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Norman Jewison and Lee Grant say that Sidney Poitier's famous slap scene 'echoed around the world'


In The Heat of the Night’s Norman Jewison and Lee Grant say that Sidney Poitier’s famous slap scene ‘echoed around the world’ following its release


Norman Jewison and Lee Grant reflected on the late Sidney Poitier’s slap scene in the 1967 feature In the Heat of the Night during an interview with People that was published on Saturday.

During the sit-down, the feature’s director and leading actress lauded the performer’s acting ability and professionalism while working on the feature.

The legendary actor passed away at his home in Los Angeles this past Thursday at the age of 94.

Looking back: Norman Jewison and Lee Grant reflected on the late Sidney Poitier's slap scene in the 1967 feature In the Heat of the Night during an interview with People that was published on Saturday

Looking back: Norman Jewison and Lee Grant reflected on the late Sidney Poitier’s slap scene in the 1967 feature In the Heat of the Night during an interview with People that was published on Saturday

In the feature, Poitier portrayed Philadelphia police detective Virgil Tibbs, who becomes involved with a murder investigation taking place in Mississippi.

During the much-lauded slap scene, Tibbs visited the residence of plantation owner Endicott, portrayed by Larry Gates, and asked him for any information he could provide regarding the case.

Endicott went on to showcase his racist tendencies and slapped the detective across the face after being questioned.

Tibbs quickly slapped the plantation owner back and left after his adversary made one last racist remark. 

Storyline: In the feature, Poitier portrayed Philadelphia police detective Virgil Tibbs, who becomes involved with a murder investigation taking place in Mississippi

Storyline: In the feature, Poitier portrayed Philadelphia police detective Virgil Tibbs, who becomes involved with a murder investigation taking place in Mississippi

In the film: During the much-lauded slap scene, Tibbs visited the residence of plantation owner Endicott, portrayed by Larry Gates, and asked him for any information he could provide regarding the case

In the film: During the much-lauded slap scene, Tibbs visited the residence of plantation owner Endicott, portrayed by Larry Gates, and asked him for any information he could provide regarding the case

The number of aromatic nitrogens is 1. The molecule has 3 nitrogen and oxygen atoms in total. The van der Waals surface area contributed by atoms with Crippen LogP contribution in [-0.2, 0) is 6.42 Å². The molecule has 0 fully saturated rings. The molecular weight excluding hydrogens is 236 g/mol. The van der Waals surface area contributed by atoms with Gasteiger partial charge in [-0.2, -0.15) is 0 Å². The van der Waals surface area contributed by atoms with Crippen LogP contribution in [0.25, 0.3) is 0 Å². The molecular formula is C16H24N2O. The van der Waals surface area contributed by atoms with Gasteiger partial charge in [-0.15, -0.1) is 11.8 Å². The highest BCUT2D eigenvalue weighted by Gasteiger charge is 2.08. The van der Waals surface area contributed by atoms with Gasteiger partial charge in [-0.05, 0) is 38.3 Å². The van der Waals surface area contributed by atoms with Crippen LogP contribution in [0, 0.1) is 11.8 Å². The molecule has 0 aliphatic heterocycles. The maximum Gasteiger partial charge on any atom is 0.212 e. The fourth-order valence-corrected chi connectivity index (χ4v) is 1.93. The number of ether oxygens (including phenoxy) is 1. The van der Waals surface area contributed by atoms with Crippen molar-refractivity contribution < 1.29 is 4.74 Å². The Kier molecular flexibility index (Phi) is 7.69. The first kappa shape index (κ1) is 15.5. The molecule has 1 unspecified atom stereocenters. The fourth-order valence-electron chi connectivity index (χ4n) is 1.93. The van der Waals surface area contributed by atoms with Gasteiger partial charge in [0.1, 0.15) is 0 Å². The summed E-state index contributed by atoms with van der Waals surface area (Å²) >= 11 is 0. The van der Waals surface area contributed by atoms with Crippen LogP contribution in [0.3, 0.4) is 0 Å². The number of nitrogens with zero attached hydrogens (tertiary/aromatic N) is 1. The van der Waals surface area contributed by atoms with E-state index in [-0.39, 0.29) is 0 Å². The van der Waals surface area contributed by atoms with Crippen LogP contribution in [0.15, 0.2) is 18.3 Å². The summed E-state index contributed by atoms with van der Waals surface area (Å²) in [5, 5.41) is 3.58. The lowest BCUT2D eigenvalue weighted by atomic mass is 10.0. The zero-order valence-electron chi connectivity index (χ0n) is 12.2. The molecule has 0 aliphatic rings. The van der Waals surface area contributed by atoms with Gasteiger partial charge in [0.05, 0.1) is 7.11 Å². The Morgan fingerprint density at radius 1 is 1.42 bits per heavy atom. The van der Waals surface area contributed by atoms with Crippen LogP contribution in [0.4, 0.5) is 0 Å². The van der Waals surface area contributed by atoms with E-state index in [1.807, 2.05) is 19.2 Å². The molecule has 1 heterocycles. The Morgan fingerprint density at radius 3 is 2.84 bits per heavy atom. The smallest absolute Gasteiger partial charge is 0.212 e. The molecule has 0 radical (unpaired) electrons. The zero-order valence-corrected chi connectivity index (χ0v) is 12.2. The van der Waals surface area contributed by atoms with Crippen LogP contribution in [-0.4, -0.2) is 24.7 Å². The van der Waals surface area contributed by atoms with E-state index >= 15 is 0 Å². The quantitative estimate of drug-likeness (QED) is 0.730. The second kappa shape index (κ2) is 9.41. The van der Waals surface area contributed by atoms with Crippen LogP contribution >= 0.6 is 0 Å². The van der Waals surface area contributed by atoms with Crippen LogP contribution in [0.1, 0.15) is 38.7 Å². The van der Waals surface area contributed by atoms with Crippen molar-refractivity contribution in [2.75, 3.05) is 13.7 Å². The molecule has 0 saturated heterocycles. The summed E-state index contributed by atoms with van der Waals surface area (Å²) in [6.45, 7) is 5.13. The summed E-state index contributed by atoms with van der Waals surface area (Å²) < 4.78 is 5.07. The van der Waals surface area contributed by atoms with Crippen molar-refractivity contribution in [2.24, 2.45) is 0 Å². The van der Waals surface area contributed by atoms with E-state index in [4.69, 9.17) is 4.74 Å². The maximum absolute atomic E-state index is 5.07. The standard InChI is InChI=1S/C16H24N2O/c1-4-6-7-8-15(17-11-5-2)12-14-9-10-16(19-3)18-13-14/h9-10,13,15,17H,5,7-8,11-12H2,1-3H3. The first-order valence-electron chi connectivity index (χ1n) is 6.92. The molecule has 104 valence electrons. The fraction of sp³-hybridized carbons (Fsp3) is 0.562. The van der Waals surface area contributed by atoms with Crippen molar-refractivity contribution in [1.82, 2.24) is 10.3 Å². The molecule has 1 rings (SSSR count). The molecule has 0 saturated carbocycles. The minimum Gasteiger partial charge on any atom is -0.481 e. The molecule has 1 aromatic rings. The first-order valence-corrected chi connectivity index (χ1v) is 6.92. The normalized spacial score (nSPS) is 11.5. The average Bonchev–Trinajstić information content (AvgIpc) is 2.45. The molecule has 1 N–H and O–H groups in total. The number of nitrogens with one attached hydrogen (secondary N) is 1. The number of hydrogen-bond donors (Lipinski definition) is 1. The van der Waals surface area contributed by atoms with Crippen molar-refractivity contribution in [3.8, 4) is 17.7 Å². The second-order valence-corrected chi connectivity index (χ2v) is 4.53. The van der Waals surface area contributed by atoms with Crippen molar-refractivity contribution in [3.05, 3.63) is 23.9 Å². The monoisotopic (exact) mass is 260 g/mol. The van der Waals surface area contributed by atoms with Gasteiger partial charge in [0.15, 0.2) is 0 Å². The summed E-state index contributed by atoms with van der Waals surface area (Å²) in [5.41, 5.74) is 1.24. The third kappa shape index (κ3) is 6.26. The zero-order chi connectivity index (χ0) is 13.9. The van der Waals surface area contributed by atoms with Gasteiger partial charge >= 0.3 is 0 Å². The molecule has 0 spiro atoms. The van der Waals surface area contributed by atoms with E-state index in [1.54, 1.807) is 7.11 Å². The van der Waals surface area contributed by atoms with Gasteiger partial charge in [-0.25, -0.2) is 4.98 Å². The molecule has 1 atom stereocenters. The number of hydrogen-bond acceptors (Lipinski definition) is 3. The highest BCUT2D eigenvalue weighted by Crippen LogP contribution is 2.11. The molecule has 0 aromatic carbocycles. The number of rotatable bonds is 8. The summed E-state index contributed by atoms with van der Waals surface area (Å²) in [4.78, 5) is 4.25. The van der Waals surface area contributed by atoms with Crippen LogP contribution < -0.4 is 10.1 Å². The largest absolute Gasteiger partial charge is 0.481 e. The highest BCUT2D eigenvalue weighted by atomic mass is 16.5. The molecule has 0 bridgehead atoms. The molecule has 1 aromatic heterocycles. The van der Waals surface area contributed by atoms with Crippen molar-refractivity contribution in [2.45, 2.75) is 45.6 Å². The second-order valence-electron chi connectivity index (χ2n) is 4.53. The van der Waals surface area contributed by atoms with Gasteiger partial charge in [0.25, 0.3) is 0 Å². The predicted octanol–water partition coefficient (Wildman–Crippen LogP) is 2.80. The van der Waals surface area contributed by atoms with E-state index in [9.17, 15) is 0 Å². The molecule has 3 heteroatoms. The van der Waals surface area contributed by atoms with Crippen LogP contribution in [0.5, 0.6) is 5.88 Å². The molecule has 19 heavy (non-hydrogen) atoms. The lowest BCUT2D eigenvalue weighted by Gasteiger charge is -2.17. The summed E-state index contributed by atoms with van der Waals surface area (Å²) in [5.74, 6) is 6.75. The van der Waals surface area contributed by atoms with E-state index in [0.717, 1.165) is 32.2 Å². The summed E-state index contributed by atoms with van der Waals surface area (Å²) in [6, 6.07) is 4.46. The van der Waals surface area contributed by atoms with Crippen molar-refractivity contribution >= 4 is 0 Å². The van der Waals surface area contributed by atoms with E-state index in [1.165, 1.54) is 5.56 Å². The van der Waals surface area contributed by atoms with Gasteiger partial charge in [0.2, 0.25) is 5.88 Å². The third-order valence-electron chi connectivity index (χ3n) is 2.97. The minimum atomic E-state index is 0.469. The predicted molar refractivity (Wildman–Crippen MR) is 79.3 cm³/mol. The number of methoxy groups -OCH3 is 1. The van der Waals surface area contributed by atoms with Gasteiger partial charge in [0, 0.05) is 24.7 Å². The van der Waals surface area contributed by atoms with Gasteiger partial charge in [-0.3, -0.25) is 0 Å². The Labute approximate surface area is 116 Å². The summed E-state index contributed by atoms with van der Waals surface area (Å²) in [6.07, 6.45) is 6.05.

He recalled telling the actor that he would have to ‘do it fast because it’s a total reaction. If you were back in Philadelphia, you wouldn’t accept it.’

The late performer was reportedly enthusiastic about the scene and replied: ‘Don’t worry, the scene will work, and it will be powerful.’

The retired director also spoke about the scene’s impact on former South African president Nelson Mandela, who reportedly became interested in the feature after the slap was censored in his country. 

Jewison noted that the politician found the scene and became interested in it ‘because he felt this would never happen in a film in South Africa.’ 

Direction: Jewison recalled telling the actor that he would have to 'do it fast because it's a total reaction. If you were back in Philadelphia, you wouldn't accept it'; he is seen in 2017

Direction: Jewison recalled telling the actor that he would have to ‘do it fast because it’s a total reaction. If you were back in Philadelphia, you wouldn’t accept it’; he is seen in 2017

The director pointed out that the scene became highly influential with viewers of the film regardless of their country of origin.

‘And I don’t know whether Sidney knew that, but anyway, I think that was when someone said it was kind of a slap that was echoed around the world,’ he said. 

He added: ‘And I think that’s one moment in the film that people remember.’ 

Grant went on to speak highly of the late actor and pointed out that his contributions to the film world were wide-reaching. 

Making an impact: The director pointed out that the scene became highly influential with viewers of the film regardless of their country of origin

Making an impact: The director pointed out that the scene became highly influential with viewers of the film regardless of their country of origin

‘He had a sense of morality that went through all of his films, and if you see the fellow Black actors who honored him, it was for being the first, for being the first to break the white bar,’ she said.

She also noted that ‘Sidney just was a hero…he was the first Black hero in the film world.’

The actress then mourned the loss of her former costar and expressed that he was a guiding light for many American performers.

‘I’ve lost a friend and America’s lost a symbol in a way because Sidney was so highly respected,’ she said. 

Highly influential: Grant went on to speak highly of the late actor and pointed out that his contributions to the film world were wide-reaching

Highly influential: Grant went on to speak highly of the late actor and pointed out that his contributions to the film world were wide-reaching

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